"Heart-related disorders were the second largest cause of life cover claims at Scottish Widows in 2016, accounting for 26 per cent of cases for men and 11 per cent of cases for women. "
Sometimes life can take an unexpected turn for the worse, and becoming seriously ill can bring all sorts of financial worries, such as meeting payments for our home or being able to look after our family. We know from our own research, however, that fewer than one in ten people have critical illness insurance to protect them against the financial implications of a serious medical condition.
This month marks the 50th anniversary of the first human heart transplant in the UK, which came just five months after the world’s first heart transplant, carried out in Cape Town, South Africa by a pioneering medical team led by Professor Christiaan Barnard. At his side, as part of the team, was his brother Marius Barnard.
Marius went on to travel the world, training other surgeons and developing techniques to improve paediatric cardiovascular surgical procedures. Alongside this, however, he was able to help patients cope better with the financial impact of illness.
His own vast medical experience along with his interest in medical developments in fields other than his own enabled him to realise the impact that advances in medical and pharmaceutical care would have on survival rates. While this would result in additional quantity of life, the same couldn’t necessarily be said for its quality, as the patients’ post-treatment ability to work and earn a living was, in many cases, seriously impaired.
It was this concern that motivated Marius to work with the insurance industry to develop a new form of insurance cover - one that would allow people to make a claim on the diagnosis of life-changing and/or limiting health conditions, not solely on death from them. And so critical illness was born in August 1983. In the years that followed, it was developed by insurance companies around the world with thousands of people every year having been able to survive financially as a result of it.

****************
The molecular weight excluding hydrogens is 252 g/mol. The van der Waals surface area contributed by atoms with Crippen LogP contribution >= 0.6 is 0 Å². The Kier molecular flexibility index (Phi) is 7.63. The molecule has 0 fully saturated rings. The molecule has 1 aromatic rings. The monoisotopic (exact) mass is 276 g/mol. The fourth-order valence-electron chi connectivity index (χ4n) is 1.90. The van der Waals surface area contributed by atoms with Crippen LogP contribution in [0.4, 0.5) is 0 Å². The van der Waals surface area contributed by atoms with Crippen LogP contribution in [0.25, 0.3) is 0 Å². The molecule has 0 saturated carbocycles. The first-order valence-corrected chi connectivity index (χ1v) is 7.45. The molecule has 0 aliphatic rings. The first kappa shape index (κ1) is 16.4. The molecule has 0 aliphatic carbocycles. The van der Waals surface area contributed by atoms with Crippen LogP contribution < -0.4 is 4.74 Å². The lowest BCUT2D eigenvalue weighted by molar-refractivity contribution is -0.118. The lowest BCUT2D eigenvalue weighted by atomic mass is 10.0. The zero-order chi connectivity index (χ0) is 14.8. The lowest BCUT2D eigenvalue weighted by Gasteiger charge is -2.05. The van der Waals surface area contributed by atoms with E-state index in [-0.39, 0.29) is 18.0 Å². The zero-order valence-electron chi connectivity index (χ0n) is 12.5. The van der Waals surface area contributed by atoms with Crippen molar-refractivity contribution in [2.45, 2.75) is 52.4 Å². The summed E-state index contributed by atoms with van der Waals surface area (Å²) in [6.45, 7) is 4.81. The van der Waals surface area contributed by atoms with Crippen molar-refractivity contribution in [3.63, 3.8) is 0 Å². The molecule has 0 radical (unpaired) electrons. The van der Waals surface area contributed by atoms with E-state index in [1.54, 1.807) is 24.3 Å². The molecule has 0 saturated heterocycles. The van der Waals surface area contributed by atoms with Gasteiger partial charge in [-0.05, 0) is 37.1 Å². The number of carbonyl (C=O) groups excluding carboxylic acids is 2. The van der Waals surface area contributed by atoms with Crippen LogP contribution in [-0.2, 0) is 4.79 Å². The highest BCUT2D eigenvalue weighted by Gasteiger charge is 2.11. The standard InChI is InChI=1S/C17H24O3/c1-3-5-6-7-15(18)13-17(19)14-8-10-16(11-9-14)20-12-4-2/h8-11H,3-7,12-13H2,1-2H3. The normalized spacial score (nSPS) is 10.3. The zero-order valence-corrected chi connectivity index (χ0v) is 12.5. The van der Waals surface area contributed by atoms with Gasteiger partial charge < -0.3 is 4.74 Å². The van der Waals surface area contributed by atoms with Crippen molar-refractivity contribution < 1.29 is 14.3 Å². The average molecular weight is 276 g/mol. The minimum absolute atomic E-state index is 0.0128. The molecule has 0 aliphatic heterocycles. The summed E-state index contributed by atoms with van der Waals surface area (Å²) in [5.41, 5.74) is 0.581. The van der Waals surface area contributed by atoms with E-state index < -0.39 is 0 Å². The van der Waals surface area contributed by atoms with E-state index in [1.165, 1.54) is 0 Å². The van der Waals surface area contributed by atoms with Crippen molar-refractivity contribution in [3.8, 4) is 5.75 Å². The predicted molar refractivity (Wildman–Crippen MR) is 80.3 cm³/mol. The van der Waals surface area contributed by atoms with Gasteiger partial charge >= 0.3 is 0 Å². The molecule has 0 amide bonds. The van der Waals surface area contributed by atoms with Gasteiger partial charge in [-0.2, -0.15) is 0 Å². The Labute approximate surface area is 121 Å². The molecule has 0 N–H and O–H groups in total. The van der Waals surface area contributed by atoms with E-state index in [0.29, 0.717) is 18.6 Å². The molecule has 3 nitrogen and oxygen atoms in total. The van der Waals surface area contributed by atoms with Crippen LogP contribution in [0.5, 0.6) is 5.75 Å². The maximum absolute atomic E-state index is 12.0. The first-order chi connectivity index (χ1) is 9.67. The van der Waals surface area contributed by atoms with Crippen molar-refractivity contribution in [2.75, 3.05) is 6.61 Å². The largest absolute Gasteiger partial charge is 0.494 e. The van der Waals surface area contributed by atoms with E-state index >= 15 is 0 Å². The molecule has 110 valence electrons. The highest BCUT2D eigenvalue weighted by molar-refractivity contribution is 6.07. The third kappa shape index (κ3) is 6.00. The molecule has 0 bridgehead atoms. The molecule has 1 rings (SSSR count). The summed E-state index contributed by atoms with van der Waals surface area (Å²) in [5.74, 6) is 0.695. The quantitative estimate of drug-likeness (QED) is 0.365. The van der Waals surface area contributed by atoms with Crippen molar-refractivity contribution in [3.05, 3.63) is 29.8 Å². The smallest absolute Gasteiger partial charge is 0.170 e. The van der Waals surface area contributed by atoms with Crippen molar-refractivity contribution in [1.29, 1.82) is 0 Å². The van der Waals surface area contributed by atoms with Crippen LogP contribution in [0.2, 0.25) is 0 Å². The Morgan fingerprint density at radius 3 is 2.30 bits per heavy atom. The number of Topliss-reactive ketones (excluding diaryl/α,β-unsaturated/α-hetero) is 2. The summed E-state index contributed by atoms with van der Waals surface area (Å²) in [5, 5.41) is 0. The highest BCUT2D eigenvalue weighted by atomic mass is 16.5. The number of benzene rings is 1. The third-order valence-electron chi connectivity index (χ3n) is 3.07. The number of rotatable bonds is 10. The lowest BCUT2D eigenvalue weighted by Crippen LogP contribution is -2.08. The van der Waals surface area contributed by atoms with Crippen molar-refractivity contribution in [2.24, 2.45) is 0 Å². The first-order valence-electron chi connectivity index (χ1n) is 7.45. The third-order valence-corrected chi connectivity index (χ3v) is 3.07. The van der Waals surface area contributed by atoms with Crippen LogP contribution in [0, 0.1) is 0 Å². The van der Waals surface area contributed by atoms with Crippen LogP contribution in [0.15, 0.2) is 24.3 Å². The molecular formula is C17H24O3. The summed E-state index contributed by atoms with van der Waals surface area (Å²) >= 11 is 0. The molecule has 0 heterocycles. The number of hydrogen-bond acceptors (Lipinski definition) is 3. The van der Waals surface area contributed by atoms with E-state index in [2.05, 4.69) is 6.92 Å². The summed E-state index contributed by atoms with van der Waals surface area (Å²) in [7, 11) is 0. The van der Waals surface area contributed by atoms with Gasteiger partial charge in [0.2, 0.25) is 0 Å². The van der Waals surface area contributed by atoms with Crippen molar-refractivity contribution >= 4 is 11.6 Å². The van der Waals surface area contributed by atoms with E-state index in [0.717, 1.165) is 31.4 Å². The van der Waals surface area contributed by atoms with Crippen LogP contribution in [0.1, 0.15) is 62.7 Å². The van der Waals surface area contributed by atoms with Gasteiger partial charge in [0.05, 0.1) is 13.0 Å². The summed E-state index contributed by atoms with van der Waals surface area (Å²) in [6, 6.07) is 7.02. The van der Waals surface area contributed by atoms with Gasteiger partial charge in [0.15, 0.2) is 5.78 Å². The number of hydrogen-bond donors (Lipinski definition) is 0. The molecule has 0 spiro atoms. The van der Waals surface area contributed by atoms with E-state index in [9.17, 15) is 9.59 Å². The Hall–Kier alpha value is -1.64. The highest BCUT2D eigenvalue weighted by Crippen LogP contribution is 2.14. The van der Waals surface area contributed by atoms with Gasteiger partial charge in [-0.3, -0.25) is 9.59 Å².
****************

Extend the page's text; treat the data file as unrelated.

Marius was a personal friend and mentor of mine. Very sadly, he died of cancer in November 2014, and his final words to me were “Johnny, my race is run”. He asked me to safeguard and advocate what he regarded as his greatest achievement, the creation and development of critical illness insurance, which can provide a financial lifeline to those who are recovering from a serious condition.
Coronary Heart Disease is one the UK’s leading causes of death, but advances in medicine mean that an increasing number of people are surviving conditions that previously were fatal. According to the British Heart Foundation, an estimated 915,000 people alive in the UK today have survived a heart attack, and around seven in 10 people now survive one, whereas in the 1960s seven out of heart attacks were fatal. This increases the need for critical illness cover.
Heart-related disorders were the second largest cause of life cover claims at Scottish Widows in 2016, accounting for 26 per cent of cases for men and 11 per cent of cases for women. They were also the second largest cause of critical illness claims among men, accounting for 21 per cent of claims, and the third largest cause among women at five per cent.
Many people believe that they’ll be able to rely on the State if illness strikes, and while this provides a basic level of support, we would firmly advise people to, where appropriate, make their own provision for themselves and their families in order to provide peace of mind with the knowledge that there’s a financial safety net in place.
You can watch a short film about Marius Barnard here.